The Perception of Vengeance and Justice in "The Revenant"


Seminar Paper, 2017

13 Pages, Grade: 3.0


Excerpt

Pädagogische Hochschule Vorarlberg

Studiumfür das Lehramt an Mittelschulen

Research Paper

Module: 815EN207 Introduction to Research: Course: Researching Modern Fiction

Subject: The Perception of Vengeance and Justice in The Revenant

Student: Florian R a m o s

Place and Date: Schaan, February 2017

While many sections of American history showed a great variety of both social and economic features such as not only the segregation of natives or slavery, but also the gold rush or the financial crisis, the movement of individualism had brought a significant change in the general perception of the term “responsibility”. While the perception of individualism of Robin M. Williams Jr. in the 1970s suggested that the individual embodied an inner representation of moral responsibility based on relatively independent judgement (Williams 502), another more current interpretation of Claude S. Fischer perceives the term not as “an egoistic, asocial individualism” like de Tocqueville did, but as a “covenantal, social voluntarism” (Fischer 363).

The Revenant, directed by Alejandro G. Iñárritu, indicates some essential features of the above mentioned individualist movement. In this research paper, the focus will be selected upon the perception of justice and vengeance based on the perspectives of the characters and the environmental tribune of the film setting. By involving the above-mentioned aspects, the main objective is to provide a meaningful portrait of The Revenant which especially emphasizes its relatability. By adding some philosophically and psychologically relevant background information, the global structure will be strengthened. Furthermore, the involvement of those elements essentially support to prove whether the perception of vengeance and justice shift by the end of the movie.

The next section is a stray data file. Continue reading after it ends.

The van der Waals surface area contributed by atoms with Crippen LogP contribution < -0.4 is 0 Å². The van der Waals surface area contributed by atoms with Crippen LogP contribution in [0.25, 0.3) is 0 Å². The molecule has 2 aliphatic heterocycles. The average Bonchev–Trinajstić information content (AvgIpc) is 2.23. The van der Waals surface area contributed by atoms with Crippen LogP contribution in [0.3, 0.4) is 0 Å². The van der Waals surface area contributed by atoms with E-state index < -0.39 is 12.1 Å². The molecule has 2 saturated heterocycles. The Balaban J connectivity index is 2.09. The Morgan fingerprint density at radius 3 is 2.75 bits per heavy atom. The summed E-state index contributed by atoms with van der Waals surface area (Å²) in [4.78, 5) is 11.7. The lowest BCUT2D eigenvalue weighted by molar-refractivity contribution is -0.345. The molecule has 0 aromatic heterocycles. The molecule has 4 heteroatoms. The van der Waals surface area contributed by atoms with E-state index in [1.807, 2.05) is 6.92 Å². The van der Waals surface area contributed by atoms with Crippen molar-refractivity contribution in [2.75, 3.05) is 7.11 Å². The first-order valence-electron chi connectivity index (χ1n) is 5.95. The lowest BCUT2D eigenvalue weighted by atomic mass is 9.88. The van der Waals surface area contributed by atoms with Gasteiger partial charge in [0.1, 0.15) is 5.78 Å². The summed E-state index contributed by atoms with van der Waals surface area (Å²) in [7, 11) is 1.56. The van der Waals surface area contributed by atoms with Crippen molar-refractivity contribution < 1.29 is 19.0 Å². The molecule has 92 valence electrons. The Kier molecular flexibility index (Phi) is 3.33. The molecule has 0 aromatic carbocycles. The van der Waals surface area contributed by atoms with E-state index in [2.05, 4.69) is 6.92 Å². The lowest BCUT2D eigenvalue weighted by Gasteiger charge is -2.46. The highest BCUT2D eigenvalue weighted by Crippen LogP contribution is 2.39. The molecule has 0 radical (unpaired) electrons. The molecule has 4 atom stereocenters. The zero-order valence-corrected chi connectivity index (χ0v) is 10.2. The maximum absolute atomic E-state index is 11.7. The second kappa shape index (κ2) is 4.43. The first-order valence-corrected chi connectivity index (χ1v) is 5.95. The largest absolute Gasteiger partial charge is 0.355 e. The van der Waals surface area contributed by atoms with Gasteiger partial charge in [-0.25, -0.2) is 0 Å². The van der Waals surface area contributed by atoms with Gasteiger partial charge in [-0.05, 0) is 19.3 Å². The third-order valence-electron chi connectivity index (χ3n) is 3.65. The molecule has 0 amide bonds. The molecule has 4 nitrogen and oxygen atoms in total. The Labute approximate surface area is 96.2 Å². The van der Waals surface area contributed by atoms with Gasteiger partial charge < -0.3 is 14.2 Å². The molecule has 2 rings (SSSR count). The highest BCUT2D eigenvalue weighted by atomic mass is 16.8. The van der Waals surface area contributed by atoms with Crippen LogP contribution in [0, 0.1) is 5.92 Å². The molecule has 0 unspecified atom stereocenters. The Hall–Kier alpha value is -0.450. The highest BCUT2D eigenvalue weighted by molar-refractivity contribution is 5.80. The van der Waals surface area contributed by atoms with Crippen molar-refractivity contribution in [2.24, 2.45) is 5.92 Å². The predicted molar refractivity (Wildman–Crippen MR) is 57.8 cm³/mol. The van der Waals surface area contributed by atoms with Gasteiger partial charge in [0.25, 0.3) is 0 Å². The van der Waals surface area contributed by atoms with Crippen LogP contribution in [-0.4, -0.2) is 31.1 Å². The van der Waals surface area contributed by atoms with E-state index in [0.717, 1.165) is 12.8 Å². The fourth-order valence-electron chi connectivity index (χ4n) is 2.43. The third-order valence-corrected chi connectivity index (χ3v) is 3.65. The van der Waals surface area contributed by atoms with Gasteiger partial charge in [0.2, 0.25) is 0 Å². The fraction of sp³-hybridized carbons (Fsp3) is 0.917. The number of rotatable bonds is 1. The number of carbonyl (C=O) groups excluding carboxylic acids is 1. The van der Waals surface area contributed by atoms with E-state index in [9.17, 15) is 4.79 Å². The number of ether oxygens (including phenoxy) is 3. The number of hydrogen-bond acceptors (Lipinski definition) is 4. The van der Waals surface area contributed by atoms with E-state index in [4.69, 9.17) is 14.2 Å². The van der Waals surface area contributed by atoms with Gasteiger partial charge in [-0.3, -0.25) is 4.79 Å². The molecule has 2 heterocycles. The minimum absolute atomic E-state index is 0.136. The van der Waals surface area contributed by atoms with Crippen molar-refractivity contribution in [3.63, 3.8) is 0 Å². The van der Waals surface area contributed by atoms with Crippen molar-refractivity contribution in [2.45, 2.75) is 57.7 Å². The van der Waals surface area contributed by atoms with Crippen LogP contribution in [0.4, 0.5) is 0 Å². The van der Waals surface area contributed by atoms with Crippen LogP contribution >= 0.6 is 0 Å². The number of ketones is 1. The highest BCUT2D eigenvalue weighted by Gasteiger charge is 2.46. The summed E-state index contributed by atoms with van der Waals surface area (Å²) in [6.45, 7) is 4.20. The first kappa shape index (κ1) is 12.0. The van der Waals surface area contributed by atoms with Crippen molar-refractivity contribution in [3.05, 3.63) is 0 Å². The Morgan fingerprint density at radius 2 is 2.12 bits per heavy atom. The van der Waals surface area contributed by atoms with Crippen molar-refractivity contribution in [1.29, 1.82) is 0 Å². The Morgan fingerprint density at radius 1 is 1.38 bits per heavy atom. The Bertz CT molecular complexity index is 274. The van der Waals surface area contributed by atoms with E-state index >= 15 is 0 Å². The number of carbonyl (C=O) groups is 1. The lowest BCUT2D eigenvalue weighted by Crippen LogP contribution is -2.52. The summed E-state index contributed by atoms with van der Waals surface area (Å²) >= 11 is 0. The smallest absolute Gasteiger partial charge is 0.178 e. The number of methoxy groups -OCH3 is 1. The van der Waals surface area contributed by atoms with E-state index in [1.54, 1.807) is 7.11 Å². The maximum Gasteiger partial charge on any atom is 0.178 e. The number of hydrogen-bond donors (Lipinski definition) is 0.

The movie also features some philosophical declarations concerning the embodiment and expression of certain structures. It not only underlines the importance of family, but also shows some key characteristics of modern society. From the perspective of John Fitzgerald, the antagonist in the film, the attitude toward justice varies essentially from the perspective of Hugh Glass, who primarily plays the role of a sociable, patient and mentally strong character. As Fitzgerald, very well, represents the norms within our capitalist system (Sculos 1), his perception of justice shows a key difference compared with the protagonist.

As the movie especially underlines philosophical statements concerning justice and revenge shown by a broad range of different actions, gestures, intonation varieties, visual signs and other forms of expression – The Revenant not only represents a fascinating piece of film, but also provides a unique way of expressing individualism through various means.

The attitudes toward vengeance and justice which are represented by numerous means throughout the film, the viewpoints of both the protagonist and of the antagonist strongly differ in many significant ways. Admittedly, the philosophical ideas of Glass and Fitzgerald show a significant gap between their own perceptions of ‘what is perceived as just’.